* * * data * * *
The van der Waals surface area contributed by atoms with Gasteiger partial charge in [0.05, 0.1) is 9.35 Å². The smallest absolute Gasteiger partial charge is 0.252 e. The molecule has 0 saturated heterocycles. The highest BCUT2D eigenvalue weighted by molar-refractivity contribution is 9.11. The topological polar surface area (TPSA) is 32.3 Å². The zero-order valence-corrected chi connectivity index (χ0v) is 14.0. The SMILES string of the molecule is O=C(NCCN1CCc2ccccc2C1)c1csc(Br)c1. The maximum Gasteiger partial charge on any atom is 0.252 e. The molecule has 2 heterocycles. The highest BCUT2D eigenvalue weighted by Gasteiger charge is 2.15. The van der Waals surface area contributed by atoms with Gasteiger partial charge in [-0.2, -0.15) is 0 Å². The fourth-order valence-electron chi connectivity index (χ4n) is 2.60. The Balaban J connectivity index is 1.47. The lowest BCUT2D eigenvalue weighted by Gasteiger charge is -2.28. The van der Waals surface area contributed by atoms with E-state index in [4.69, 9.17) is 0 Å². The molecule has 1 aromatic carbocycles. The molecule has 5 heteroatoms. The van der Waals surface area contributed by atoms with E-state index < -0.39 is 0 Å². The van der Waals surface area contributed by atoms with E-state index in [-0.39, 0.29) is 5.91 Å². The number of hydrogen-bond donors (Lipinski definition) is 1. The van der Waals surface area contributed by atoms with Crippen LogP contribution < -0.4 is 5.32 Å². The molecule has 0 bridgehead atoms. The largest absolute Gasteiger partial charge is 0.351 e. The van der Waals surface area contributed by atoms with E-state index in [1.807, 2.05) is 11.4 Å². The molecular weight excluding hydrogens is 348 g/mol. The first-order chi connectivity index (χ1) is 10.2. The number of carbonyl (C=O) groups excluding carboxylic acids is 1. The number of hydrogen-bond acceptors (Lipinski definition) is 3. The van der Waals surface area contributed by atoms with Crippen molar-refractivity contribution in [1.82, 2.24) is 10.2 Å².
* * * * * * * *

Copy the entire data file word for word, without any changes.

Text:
The van der Waals surface area contributed by atoms with Gasteiger partial charge in [0.05, 0.1) is 9.35 Å². The smallest absolute Gasteiger partial charge is 0.252 e. The molecule has 0 saturated heterocycles. The highest BCUT2D eigenvalue weighted by molar-refractivity contribution is 9.11. The topological polar surface area (TPSA) is 32.3 Å². The zero-order valence-corrected chi connectivity index (χ0v) is 14.0. The SMILES string of the molecule is O=C(NCCN1CCc2ccccc2C1)c1csc(Br)c1. The maximum Gasteiger partial charge on any atom is 0.252 e. The molecule has 2 heterocycles. The highest BCUT2D eigenvalue weighted by Gasteiger charge is 2.15. The van der Waals surface area contributed by atoms with Gasteiger partial charge in [-0.2, -0.15) is 0 Å². The fourth-order valence-electron chi connectivity index (χ4n) is 2.60. The Balaban J connectivity index is 1.47. The lowest BCUT2D eigenvalue weighted by Gasteiger charge is -2.28. The van der Waals surface area contributed by atoms with E-state index in [4.69, 9.17) is 0 Å². The molecule has 1 aromatic carbocycles. The molecule has 5 heteroatoms. The van der Waals surface area contributed by atoms with E-state index < -0.39 is 0 Å². The van der Waals surface area contributed by atoms with E-state index in [-0.39, 0.29) is 5.91 Å². The number of hydrogen-bond donors (Lipinski definition) is 1. The van der Waals surface area contributed by atoms with Crippen LogP contribution < -0.4 is 5.32 Å². The molecule has 0 bridgehead atoms. The largest absolute Gasteiger partial charge is 0.351 e. The van der Waals surface area contributed by atoms with E-state index in [1.807, 2.05) is 11.4 Å². The molecular weight excluding hydrogens is 348 g/mol. The first-order chi connectivity index (χ1) is 10.2. The number of carbonyl (C=O) groups excluding carboxylic acids is 1. The number of hydrogen-bond acceptors (Lipinski definition) is 3. The van der Waals surface area contributed by atoms with Crippen molar-refractivity contribution in [1.82, 2.24) is 10.2 Å².